"Write it on your heart that every day is the best day in the year."
Ralph Waldo Emerson

Friday, January 15, 2010

Pouring Demonstration in Troy

I was fortunate to be asked to demonstrate my pouring technique to the intermediate watercolor class taught by my old friend, Donna Pierce Clark, in Troy, Ohio, at the Hayner Cultural Center on Tuesday, January 12th. It was so great connecting with her again after 35 years. We were young art teachers together here in the county in the early 1970's. These pictures were taken by Donna during the demo. Thank you for sharing the pics, Donna!
Start at the bottom of this post and work your way here to the top to be in correct sequence:
My next step will be to complete the detailing and the negative painting around the flowers and then I will remove the mask and soften any edges that need it. I will post the finished painting here on the blog when it is complete.
This is a close-up of some of the detailing from the inside of the flower.

In this picture, I have done some negative painting around some of the petals, and am adding some of the detailing inside the flower.

In this photograph I am pouring my greens on the very wet paper. I used a large medicine eye-dropper to suck up some of the excess paint at this time

In this stage I am adding the second color, which is a warm red-violet. I allow it to run and mingle with the violet already on the surface


The first color I am dropping into the wet painting is violet. I attempt to keep it inside the petal shapes, but will not be upset if some of it flows into the background.


The drawing is complete and mask has been added to protect the whites around the outide of each petal in the flowers. I am using a wide watercolor wash brush to wet the paper. I want the entire surface to be wet, but not in puddles because I will be adding much wet paint to the surface. I will be using liquid acrylic inks mixed with water for the pouring stage because once the ink is dry, it will not be lifted by my brushes when I am doing the detailing and negative painting with watercolors.

14 comments:

Robin said...

....alll I can say is WoooooW..Love this....gorgeous..!

Barbara Sailor said...

Thanks, Robin!

Sandy Maudlin said...

Looks like a really good demo, and I'm sure they gained lots of knowledge and inspiration. Say a "HI' to Donna for me, please. Happy pouring.

Watercolors by Susan Roper said...

Thank you so much, and your friend for taking the photos of your great process in these pours. This is going to be a wonderful painting and I look forward to seeing it completed. Wow, those colors are great...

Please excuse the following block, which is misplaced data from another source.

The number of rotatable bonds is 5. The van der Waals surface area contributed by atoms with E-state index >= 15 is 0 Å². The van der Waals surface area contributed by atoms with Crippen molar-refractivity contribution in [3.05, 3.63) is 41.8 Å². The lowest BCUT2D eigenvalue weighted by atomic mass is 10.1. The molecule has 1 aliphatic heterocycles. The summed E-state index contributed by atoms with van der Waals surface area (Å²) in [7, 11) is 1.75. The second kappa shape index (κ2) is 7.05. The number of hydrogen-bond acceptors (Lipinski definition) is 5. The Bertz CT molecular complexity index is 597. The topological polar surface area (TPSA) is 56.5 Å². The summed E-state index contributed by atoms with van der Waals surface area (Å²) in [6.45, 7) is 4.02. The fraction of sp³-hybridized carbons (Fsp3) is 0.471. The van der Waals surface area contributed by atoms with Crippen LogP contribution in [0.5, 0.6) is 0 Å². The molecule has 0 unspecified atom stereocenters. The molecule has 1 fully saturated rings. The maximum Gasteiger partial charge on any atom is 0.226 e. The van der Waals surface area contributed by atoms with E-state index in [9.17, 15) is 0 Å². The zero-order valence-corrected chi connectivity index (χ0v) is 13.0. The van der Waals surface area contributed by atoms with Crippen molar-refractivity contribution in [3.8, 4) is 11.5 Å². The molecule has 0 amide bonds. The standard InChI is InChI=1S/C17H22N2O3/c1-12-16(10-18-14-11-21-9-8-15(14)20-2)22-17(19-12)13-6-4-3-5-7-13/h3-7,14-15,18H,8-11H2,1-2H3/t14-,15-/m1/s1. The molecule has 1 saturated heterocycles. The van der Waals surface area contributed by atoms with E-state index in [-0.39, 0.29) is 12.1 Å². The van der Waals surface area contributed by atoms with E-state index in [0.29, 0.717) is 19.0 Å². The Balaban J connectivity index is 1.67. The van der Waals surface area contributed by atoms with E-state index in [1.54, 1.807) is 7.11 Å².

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Christiane Kingsley said...

Barbara, this is a great demo. I found it interesting that your pouring is done with acrylic inks rather than watercolor - it makes sense! Can you tell us what paper you used in this demo?
Thank you so much for sharing - you make painting a great work look so easy.

Barbara Sailor said...

Sandy, Thanks for your comments and I will say "hi" to Donna for you.

Barbara Sailor said...

Christiane...I use the acrylic inks because it is easier to paint over them - they don't lift when doing the negative painting and detailing.
I used 140 lb. Canson Tientes cold-pressed watercolor paper.
Thanks for commenting.

Mary Paquet said...

Ooh La La -- beautiful. I've never tried pouring, and it sure looks like a lot of fun. One of these days....

RHCarpenter said...

You control your pours more than most, Barb, and it was fun seeing this come together. Donna gave a demo for our watercolor group in 2009 :) I'm sure it was a good demo and the viewers came away wanting to give this a try :) Maybe I could hook you up with our watercolor society to do a demo/talk sometime?

Barbara Sailor said...

Rhonda, Yes, I am controlled in my pouring – you know me – Miss Obsessive Control- :)- I am still working on the painting I poured at Donna’s class. It takes hours for me to finish one of these large pours…it is good that I am not dependent on painting for my living, eh? Even though I am controlled, I feel that the pouring is important because it gives the painting a certain free spontaneous quality I can’t get with a wet-in-wet wash (even though it is tightened up later).
If you think I would have anything to offer, I would be honored to do a demo/talk on my pouring technique.

Barbara Sailor said...

Mary - thank you so much for your kind comment and yes - pouring is a lot of fun!

Kathi said...

This looks like so much fun! It would be difficult for me to just let the paint flow... I need to learn how to relax!
I sure wish I could attend your classes! Sadly I am far, far away in the depths of the South.
I am so happy to have found your blog!

Barb Sailor said...

Hi Kathi, it is fun! I am happy you are here, and too bad we are far apart.